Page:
Koshkin, A.A., Nielsen, P., Meldgaard, M., Rajwanshi, V. K., Singh, S. K., and Wengel, J (1998). LNA (Locked Nucleic Acid): an RNA mimic forming exceedingly stable LNA:LNA duplexes. J Am Chem Soc 120, 13252-13260.CrossRefGoogle Scholar
  20. 20.
    Ma, L., Teruya-Feldstein, J., and Weinberg, R.A. (2007). Tumour invasion and metastasis initi-ated by microRNA-10b in breast cancer. Nature 449, 682-688.CrossRefPubMedGoogle Scholar
  21. 21.
    Mansfield, J.H., Harfe, B.D., Nissen, R., Obenauer, J., Srineel, J., Chaudhuri, A., Farzan-Kashani, R., Zuker, M., Pasquinelli, A.E., Ruvkun, G., et al. (2004). MicroRNA-responsive ‘sensor’ transgenes uncover Hox-like and other developmentally regulated patterns of verte-brate microRNA expression. Nat Genet 36, 1079-1083.CrossRefPubMedGoogle Scholar
  22. 22.
    Meister, G., Landthaler, M., Dorsett, Y., and Tuschl, T. (2004). Sequence-specific inhibition of microRNA- and siRNA-induced RNA silencing. RNA 10, 544-550.CrossRefPubMedGoogle Scholar
  23. 23.
    Moss, E.G., Lee, R.C., and Ambros, V. (1997). The cold shock domain protein LIN-28 con-trols developmental timing in C. elegans and is regulated by the lin-4 RNA. Cell 88, 637-646. CrossRefPubMedGoogle Scholar
  24. 24.
    Muljo, S.A., Ansel, K.M., Kanellopoulou, C., Livingston, D.M., Rao, A., and Rajewsky, K. (2005). Aberrant T cell differentiation in the absence of Dicer. J Exp Med 202, 261-269.CrossRefPubMedGoogle Scholar
  25. 25.
    Naguibneva, I., Ameyar-Zazoua, M., Nonne, N., Polesskaya, A., Ait-Si-Ali, S., Groisman, R., Souidi, M., Pritchard, L.L., and Harel-Bellan, A. (2006a). An LNA-based loss-of-function assay for micro-RNAs. Biomed Pharmacother 60(9), 633-638.CrossRefGoogle Scholar
  26. 26.
    Naguibneva, I., Ameyar-Zazoua, M., Polesskaya, A., Ait-Si-Ali, S., Groisman, R., Souidi, M., Cuvellier, S., and Harel-Bellan, A. (2006b). The microRNA miR-181 targets the homeobox protein Hox-A11 during mammalian myoblast differentiation. Nat Cell Biol 8, 278-284.CrossRefGoogle Scholar
  27. 27.
    Nelson, C.E., Morgan, B.A., Burke, A.C., Laufer, E., DiMambro, E., Murtaugh, L.C., Gonzales, E., Tessarollo, L., Parada, L.F., and Tabin, C. (1996). Analysis of Hox gene expres-sion in the chick limb bud. Development 122, 1449-1466.PubMedGoogle Scholar
  28. 28.
    O’Rourke, M.P., and Tam, P.P. (2002). Twist functions in mouse development. Int J Dev Biol 46, 401-413.PubMedGoogle Scholar
  29. 29.
    Oosterveen, T., Niederreither, K., Dolle, P., Chambon, P., Meijlink, F., and Deschamps, J. (2003). Retinoids regulate the anterior expression boundaries of 5′ Hoxb genes in posterior hindbrain. Embo J 22, 262-269.CrossRefPubMedGoogle Scholar
  30. 30.
    Pearson, J.C., Lemons, D., and McGinnis, W. (2005). Modulating Hox gene functions during animal body patterning. Nat Rev Genet 6, 893-904.CrossRefPubMedGoogle Scholar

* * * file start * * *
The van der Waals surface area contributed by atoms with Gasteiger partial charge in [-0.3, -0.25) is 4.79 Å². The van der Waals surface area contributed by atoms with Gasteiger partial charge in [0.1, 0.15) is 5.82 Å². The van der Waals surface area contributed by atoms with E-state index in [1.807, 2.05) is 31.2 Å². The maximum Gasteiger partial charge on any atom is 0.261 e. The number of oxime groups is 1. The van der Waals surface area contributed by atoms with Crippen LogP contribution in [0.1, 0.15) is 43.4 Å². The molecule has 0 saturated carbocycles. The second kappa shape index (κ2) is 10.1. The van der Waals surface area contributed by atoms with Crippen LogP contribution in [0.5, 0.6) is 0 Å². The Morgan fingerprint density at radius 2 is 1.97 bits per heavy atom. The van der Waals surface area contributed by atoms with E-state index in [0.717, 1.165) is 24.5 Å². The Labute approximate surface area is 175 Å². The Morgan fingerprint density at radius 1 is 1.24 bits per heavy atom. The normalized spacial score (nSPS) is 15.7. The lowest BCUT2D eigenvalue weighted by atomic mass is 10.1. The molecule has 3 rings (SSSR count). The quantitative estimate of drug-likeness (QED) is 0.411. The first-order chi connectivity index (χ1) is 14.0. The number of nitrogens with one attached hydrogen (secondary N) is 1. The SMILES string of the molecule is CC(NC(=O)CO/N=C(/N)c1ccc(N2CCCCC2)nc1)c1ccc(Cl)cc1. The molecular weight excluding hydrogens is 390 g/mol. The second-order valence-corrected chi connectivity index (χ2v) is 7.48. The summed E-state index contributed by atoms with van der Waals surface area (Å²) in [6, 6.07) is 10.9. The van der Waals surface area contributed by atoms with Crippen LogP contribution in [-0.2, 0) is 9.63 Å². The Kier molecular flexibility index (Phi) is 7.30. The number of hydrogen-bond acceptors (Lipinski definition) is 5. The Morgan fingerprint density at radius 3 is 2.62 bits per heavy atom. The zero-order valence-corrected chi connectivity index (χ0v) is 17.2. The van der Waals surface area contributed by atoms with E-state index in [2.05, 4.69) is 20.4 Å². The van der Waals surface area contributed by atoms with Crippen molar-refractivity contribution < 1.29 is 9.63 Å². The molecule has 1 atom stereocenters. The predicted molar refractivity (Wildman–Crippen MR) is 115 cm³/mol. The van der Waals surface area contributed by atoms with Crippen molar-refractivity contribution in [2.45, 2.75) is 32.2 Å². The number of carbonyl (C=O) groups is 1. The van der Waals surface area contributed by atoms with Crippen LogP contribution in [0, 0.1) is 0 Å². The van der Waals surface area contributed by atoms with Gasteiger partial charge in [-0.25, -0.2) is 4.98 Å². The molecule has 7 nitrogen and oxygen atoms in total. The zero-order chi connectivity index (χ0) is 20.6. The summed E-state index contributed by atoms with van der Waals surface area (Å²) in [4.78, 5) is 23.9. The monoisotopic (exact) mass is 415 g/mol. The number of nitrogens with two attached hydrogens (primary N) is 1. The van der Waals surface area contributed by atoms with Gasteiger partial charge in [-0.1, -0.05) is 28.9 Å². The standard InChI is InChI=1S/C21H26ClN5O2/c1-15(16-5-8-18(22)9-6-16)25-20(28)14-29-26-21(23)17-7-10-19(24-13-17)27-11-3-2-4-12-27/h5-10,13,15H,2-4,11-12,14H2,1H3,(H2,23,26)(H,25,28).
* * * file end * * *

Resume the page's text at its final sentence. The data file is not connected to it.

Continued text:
31. 31.
    Ronshaugen, M., Biemar, F., Piel, J., Levine, M., and Lai, E.C. (2005). The Drosophila micro-RNA iab-4 causes a dominant homeotic transformation of halteres to wings. Genes Dev 19, 2947-2952.CrossRefPubMedGoogle Scholar
  32. 32.
    Thiery, J.P., and Morgan, M. (2004). Breast cancer progression with a Twist. Nat Med 10, 777-778.CrossRefPubMedGoogle Scholar
  33. 33.
    Woltering, J.M., and Durston, A.J. (2008). MiR-10 Represses HoxB1a and HoxB3a in Zebrafish. PLoS ONE 3, e1396.CrossRefPubMedGoogle Scholar
  34. 34.
    Yamamoto, M., and Kuroiwa, A. (2003). Hoxa-11 and Hoxa-13 are involved in repression of MyoD during limb muscle development. Dev Growth Differ 45, 485-498.CrossRefPubMedGoogle Scholar
  35. 35.
    Yang, J., Mani, S.A., Donaher, J.L., Ramaswamy, S., Itzykson, R.A., Come, C., Savagner, P., Gitelman, I., Richardson, A., and Weinberg, R.A. (2004). Twist, a master regulator of mor-phogenesis, plays an essential role in tumor metastasis. Cell 117, 927-939.CrossRefPubMedGoogle Scholar
  36. 36.
    Yekta, S., Shih, I.H., and Bartel, D.P. (2004). MicroRNA-directed cleavage of HOXB8 mRNA. Science 304, 594-596.CrossRefPubMedGoogle Scholar
  37. 37.
    Zhao, Y., Ransom, J.F., Li, A., Vedantham, V., von Drehle, M., Muth, A.N., Tsuchihashi, T., McManus, M.T., Schwartz, R.J., and Srivastava, D. (2007). Dysregulation of cardiogenesis, cardiac conduction, and cell cycle in mice lacking miRNA-1-2. Cell 129, 303-317.CrossRefPubMedGoogle Scholar

Copyright information

© Springer Science + Business Media B.V 2008

Authors and Affiliations

  • Maya Ameyar-Zazoua
    • 1
  • Irina Naguibneva
    • 1
  • Linda Pritchard
    • 1
  • Annick Harel-Bellan
    • 1
  1. 1.Centre National de la Recherche Scientifique (CNRS) FRE 2944, Institut André Lwoff, Villejuif F-94801France; Université Paris-SudVillejuifFrance

Personalised recommendations